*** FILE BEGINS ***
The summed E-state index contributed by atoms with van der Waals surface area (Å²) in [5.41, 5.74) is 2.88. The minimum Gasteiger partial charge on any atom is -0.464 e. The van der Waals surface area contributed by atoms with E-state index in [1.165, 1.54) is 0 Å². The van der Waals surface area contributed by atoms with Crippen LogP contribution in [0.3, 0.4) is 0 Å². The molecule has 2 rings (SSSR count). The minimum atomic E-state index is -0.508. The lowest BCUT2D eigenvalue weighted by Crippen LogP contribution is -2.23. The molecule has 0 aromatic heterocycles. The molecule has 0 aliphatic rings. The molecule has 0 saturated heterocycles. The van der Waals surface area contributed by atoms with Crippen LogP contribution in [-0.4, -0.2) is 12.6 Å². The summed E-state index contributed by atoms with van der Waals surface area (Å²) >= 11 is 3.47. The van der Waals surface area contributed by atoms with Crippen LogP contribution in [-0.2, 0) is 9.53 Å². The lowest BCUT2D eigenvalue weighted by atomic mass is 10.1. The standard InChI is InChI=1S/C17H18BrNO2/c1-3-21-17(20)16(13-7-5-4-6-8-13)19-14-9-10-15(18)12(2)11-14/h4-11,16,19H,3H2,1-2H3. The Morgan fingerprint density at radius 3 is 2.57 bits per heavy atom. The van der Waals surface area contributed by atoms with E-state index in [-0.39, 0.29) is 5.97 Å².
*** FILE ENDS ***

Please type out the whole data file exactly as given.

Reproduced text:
The summed E-state index contributed by atoms with van der Waals surface area (Å²) in [5.41, 5.74) is 2.88. The minimum Gasteiger partial charge on any atom is -0.464 e. The van der Waals surface area contributed by atoms with E-state index in [1.165, 1.54) is 0 Å². The van der Waals surface area contributed by atoms with Crippen LogP contribution in [0.3, 0.4) is 0 Å². The molecule has 2 rings (SSSR count). The minimum atomic E-state index is -0.508. The lowest BCUT2D eigenvalue weighted by Crippen LogP contribution is -2.23. The molecule has 0 aromatic heterocycles. The molecule has 0 aliphatic rings. The molecule has 0 saturated heterocycles. The van der Waals surface area contributed by atoms with Crippen LogP contribution in [-0.4, -0.2) is 12.6 Å². The summed E-state index contributed by atoms with van der Waals surface area (Å²) >= 11 is 3.47. The van der Waals surface area contributed by atoms with Crippen LogP contribution in [-0.2, 0) is 9.53 Å². The lowest BCUT2D eigenvalue weighted by atomic mass is 10.1. The standard InChI is InChI=1S/C17H18BrNO2/c1-3-21-17(20)16(13-7-5-4-6-8-13)19-14-9-10-15(18)12(2)11-14/h4-11,16,19H,3H2,1-2H3. The Morgan fingerprint density at radius 3 is 2.57 bits per heavy atom. The van der Waals surface area contributed by atoms with E-state index in [-0.39, 0.29) is 5.97 Å².